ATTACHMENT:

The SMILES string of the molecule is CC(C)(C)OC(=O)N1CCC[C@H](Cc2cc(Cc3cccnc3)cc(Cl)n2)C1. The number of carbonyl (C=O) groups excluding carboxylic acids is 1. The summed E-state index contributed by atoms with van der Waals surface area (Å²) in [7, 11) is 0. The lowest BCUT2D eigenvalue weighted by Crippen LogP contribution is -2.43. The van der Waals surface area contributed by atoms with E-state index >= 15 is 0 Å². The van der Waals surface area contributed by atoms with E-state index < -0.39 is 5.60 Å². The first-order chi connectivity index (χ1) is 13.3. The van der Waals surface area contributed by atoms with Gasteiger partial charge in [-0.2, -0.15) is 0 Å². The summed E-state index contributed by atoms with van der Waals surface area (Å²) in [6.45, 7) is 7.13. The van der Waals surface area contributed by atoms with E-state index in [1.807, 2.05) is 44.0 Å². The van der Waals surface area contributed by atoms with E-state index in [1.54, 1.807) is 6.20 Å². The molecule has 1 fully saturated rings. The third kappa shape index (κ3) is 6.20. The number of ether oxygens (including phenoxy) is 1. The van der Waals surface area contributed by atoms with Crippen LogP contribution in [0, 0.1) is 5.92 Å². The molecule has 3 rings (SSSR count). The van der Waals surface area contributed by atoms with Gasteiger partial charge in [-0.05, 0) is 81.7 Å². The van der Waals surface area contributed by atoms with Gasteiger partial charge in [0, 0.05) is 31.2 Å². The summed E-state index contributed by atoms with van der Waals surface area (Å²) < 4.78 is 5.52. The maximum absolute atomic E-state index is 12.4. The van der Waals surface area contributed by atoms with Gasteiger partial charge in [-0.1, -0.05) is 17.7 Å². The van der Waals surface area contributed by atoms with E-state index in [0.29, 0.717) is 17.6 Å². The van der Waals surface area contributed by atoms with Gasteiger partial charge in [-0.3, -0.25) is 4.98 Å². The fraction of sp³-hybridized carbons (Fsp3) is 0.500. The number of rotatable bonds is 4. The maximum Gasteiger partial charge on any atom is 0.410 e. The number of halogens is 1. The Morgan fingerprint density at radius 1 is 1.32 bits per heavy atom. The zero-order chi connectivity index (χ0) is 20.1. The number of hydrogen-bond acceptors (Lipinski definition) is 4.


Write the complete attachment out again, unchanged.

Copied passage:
The SMILES string of the molecule is CC(C)(C)OC(=O)N1CCC[C@H](Cc2cc(Cc3cccnc3)cc(Cl)n2)C1. The number of carbonyl (C=O) groups excluding carboxylic acids is 1. The summed E-state index contributed by atoms with van der Waals surface area (Å²) in [7, 11) is 0. The lowest BCUT2D eigenvalue weighted by Crippen LogP contribution is -2.43. The van der Waals surface area contributed by atoms with E-state index >= 15 is 0 Å². The van der Waals surface area contributed by atoms with E-state index < -0.39 is 5.60 Å². The first-order chi connectivity index (χ1) is 13.3. The van der Waals surface area contributed by atoms with Gasteiger partial charge in [-0.2, -0.15) is 0 Å². The summed E-state index contributed by atoms with van der Waals surface area (Å²) in [6.45, 7) is 7.13. The van der Waals surface area contributed by atoms with E-state index in [1.807, 2.05) is 44.0 Å². The van der Waals surface area contributed by atoms with E-state index in [1.54, 1.807) is 6.20 Å². The molecule has 1 fully saturated rings. The third kappa shape index (κ3) is 6.20. The number of ether oxygens (including phenoxy) is 1. The van der Waals surface area contributed by atoms with Crippen LogP contribution in [0, 0.1) is 5.92 Å². The molecule has 3 rings (SSSR count). The van der Waals surface area contributed by atoms with Gasteiger partial charge in [-0.05, 0) is 81.7 Å². The van der Waals surface area contributed by atoms with Gasteiger partial charge in [0, 0.05) is 31.2 Å². The summed E-state index contributed by atoms with van der Waals surface area (Å²) < 4.78 is 5.52. The maximum absolute atomic E-state index is 12.4. The van der Waals surface area contributed by atoms with Gasteiger partial charge in [-0.1, -0.05) is 17.7 Å². The van der Waals surface area contributed by atoms with E-state index in [0.29, 0.717) is 17.6 Å². The van der Waals surface area contributed by atoms with Gasteiger partial charge in [-0.3, -0.25) is 4.98 Å². The fraction of sp³-hybridized carbons (Fsp3) is 0.500. The number of rotatable bonds is 4. The maximum Gasteiger partial charge on any atom is 0.410 e. The number of halogens is 1. The Morgan fingerprint density at radius 1 is 1.32 bits per heavy atom. The zero-order chi connectivity index (χ0) is 20.1. The number of hydrogen-bond acceptors (Lipinski definition) is 4.